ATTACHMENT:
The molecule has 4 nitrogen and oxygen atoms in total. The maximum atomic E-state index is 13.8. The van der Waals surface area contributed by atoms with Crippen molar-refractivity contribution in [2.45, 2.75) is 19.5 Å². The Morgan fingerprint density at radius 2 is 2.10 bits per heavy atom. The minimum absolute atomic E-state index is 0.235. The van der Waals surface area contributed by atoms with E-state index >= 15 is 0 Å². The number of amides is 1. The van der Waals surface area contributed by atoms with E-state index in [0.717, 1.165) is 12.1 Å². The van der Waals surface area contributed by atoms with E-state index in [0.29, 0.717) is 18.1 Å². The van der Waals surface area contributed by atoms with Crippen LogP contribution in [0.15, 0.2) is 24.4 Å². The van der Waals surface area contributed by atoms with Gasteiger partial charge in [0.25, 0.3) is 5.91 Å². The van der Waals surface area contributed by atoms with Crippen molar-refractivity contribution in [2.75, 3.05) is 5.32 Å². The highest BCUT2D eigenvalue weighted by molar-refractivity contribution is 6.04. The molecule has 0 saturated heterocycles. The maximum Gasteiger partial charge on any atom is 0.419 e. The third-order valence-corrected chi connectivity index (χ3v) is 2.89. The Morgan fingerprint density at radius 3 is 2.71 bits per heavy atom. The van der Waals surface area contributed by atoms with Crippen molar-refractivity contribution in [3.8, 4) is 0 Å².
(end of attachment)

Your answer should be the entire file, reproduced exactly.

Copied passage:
The molecule has 4 nitrogen and oxygen atoms in total. The maximum atomic E-state index is 13.8. The van der Waals surface area contributed by atoms with Crippen molar-refractivity contribution in [2.45, 2.75) is 19.5 Å². The Morgan fingerprint density at radius 2 is 2.10 bits per heavy atom. The minimum absolute atomic E-state index is 0.235. The van der Waals surface area contributed by atoms with E-state index >= 15 is 0 Å². The number of amides is 1. The van der Waals surface area contributed by atoms with E-state index in [0.717, 1.165) is 12.1 Å². The van der Waals surface area contributed by atoms with E-state index in [0.29, 0.717) is 18.1 Å². The van der Waals surface area contributed by atoms with Crippen LogP contribution in [0.15, 0.2) is 24.4 Å². The van der Waals surface area contributed by atoms with Gasteiger partial charge in [0.25, 0.3) is 5.91 Å². The van der Waals surface area contributed by atoms with Crippen molar-refractivity contribution in [2.75, 3.05) is 5.32 Å². The highest BCUT2D eigenvalue weighted by molar-refractivity contribution is 6.04. The molecule has 0 saturated heterocycles. The maximum Gasteiger partial charge on any atom is 0.419 e. The third-order valence-corrected chi connectivity index (χ3v) is 2.89. The Morgan fingerprint density at radius 3 is 2.71 bits per heavy atom. The van der Waals surface area contributed by atoms with Crippen molar-refractivity contribution in [3.8, 4) is 0 Å².